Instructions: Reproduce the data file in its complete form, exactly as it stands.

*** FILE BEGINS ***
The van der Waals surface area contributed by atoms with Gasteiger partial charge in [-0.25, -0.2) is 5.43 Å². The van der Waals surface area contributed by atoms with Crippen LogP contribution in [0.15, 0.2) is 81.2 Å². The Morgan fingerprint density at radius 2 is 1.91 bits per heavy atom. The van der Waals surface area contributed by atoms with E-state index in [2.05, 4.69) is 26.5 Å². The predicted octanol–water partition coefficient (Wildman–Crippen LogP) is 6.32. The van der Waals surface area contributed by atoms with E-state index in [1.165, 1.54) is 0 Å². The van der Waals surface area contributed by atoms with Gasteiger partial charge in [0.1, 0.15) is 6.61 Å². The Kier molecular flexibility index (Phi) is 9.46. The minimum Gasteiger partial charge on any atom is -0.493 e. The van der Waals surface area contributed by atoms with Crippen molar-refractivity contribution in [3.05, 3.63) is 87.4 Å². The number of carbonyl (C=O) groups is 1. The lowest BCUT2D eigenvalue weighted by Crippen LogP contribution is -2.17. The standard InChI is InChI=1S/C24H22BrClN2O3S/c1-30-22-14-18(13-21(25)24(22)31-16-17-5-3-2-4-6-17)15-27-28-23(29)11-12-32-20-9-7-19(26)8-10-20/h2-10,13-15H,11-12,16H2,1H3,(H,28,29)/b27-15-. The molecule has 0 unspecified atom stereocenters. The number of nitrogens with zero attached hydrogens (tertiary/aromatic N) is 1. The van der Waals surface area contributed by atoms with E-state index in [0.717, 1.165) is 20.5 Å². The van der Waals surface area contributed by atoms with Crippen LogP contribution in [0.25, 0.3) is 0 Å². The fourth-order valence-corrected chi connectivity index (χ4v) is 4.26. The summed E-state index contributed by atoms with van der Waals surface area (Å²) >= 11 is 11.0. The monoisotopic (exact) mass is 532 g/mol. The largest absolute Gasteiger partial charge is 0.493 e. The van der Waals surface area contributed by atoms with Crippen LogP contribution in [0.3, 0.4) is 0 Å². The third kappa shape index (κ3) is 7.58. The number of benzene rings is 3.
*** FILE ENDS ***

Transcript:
The van der Waals surface area contributed by atoms with Gasteiger partial charge in [-0.25, -0.2) is 5.43 Å². The van der Waals surface area contributed by atoms with Crippen LogP contribution in [0.15, 0.2) is 81.2 Å². The Morgan fingerprint density at radius 2 is 1.91 bits per heavy atom. The van der Waals surface area contributed by atoms with E-state index in [2.05, 4.69) is 26.5 Å². The predicted octanol–water partition coefficient (Wildman–Crippen LogP) is 6.32. The van der Waals surface area contributed by atoms with E-state index in [1.165, 1.54) is 0 Å². The van der Waals surface area contributed by atoms with Gasteiger partial charge in [0.1, 0.15) is 6.61 Å². The Kier molecular flexibility index (Phi) is 9.46. The minimum Gasteiger partial charge on any atom is -0.493 e. The van der Waals surface area contributed by atoms with Crippen molar-refractivity contribution in [3.05, 3.63) is 87.4 Å². The number of carbonyl (C=O) groups is 1. The lowest BCUT2D eigenvalue weighted by Crippen LogP contribution is -2.17. The standard InChI is InChI=1S/C24H22BrClN2O3S/c1-30-22-14-18(13-21(25)24(22)31-16-17-5-3-2-4-6-17)15-27-28-23(29)11-12-32-20-9-7-19(26)8-10-20/h2-10,13-15H,11-12,16H2,1H3,(H,28,29)/b27-15-. The molecule has 0 unspecified atom stereocenters. The number of nitrogens with zero attached hydrogens (tertiary/aromatic N) is 1. The van der Waals surface area contributed by atoms with E-state index in [0.717, 1.165) is 20.5 Å². The van der Waals surface area contributed by atoms with Crippen LogP contribution in [0.25, 0.3) is 0 Å². The fourth-order valence-corrected chi connectivity index (χ4v) is 4.26. The summed E-state index contributed by atoms with van der Waals surface area (Å²) >= 11 is 11.0. The monoisotopic (exact) mass is 532 g/mol. The largest absolute Gasteiger partial charge is 0.493 e. The van der Waals surface area contributed by atoms with Crippen LogP contribution in [0.3, 0.4) is 0 Å². The third kappa shape index (κ3) is 7.58. The number of benzene rings is 3.